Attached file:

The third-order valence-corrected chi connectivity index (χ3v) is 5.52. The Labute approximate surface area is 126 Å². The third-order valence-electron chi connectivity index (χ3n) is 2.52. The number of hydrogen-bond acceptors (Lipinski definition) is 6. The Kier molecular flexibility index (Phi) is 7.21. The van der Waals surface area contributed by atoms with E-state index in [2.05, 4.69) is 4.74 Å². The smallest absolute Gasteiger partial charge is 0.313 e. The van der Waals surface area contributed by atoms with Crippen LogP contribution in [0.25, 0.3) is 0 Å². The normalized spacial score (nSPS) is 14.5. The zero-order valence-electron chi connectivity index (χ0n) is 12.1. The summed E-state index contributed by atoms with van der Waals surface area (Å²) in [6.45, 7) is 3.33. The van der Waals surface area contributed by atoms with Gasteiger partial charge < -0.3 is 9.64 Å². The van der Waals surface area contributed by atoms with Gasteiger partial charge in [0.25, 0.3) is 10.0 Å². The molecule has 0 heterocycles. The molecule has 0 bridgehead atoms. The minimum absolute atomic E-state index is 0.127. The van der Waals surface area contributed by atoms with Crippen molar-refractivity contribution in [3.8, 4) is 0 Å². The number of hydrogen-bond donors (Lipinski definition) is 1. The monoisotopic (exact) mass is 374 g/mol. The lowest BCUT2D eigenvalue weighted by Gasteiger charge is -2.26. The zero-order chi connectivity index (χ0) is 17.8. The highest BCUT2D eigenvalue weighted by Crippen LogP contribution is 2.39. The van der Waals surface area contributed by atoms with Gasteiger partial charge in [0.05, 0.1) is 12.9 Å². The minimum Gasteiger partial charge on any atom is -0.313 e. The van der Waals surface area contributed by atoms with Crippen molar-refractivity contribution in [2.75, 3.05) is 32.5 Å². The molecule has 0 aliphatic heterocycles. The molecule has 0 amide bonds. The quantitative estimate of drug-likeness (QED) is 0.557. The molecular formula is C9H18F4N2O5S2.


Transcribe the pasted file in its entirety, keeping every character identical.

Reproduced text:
The third-order valence-corrected chi connectivity index (χ3v) is 5.52. The Labute approximate surface area is 126 Å². The third-order valence-electron chi connectivity index (χ3n) is 2.52. The number of hydrogen-bond acceptors (Lipinski definition) is 6. The Kier molecular flexibility index (Phi) is 7.21. The van der Waals surface area contributed by atoms with E-state index in [2.05, 4.69) is 4.74 Å². The smallest absolute Gasteiger partial charge is 0.313 e. The van der Waals surface area contributed by atoms with Crippen LogP contribution in [0.25, 0.3) is 0 Å². The normalized spacial score (nSPS) is 14.5. The zero-order valence-electron chi connectivity index (χ0n) is 12.1. The summed E-state index contributed by atoms with van der Waals surface area (Å²) in [6.45, 7) is 3.33. The van der Waals surface area contributed by atoms with Gasteiger partial charge < -0.3 is 9.64 Å². The van der Waals surface area contributed by atoms with Gasteiger partial charge in [0.25, 0.3) is 10.0 Å². The molecule has 0 heterocycles. The molecule has 0 bridgehead atoms. The minimum absolute atomic E-state index is 0.127. The van der Waals surface area contributed by atoms with Crippen molar-refractivity contribution in [3.8, 4) is 0 Å². The number of hydrogen-bond donors (Lipinski definition) is 1. The monoisotopic (exact) mass is 374 g/mol. The lowest BCUT2D eigenvalue weighted by Gasteiger charge is -2.26. The zero-order chi connectivity index (χ0) is 17.8. The highest BCUT2D eigenvalue weighted by Crippen LogP contribution is 2.39. The van der Waals surface area contributed by atoms with Gasteiger partial charge in [0.05, 0.1) is 12.9 Å². The minimum Gasteiger partial charge on any atom is -0.313 e. The van der Waals surface area contributed by atoms with Crippen molar-refractivity contribution in [2.75, 3.05) is 32.5 Å². The molecule has 0 aliphatic heterocycles. The molecule has 0 amide bonds. The quantitative estimate of drug-likeness (QED) is 0.557. The molecular formula is C9H18F4N2O5S2.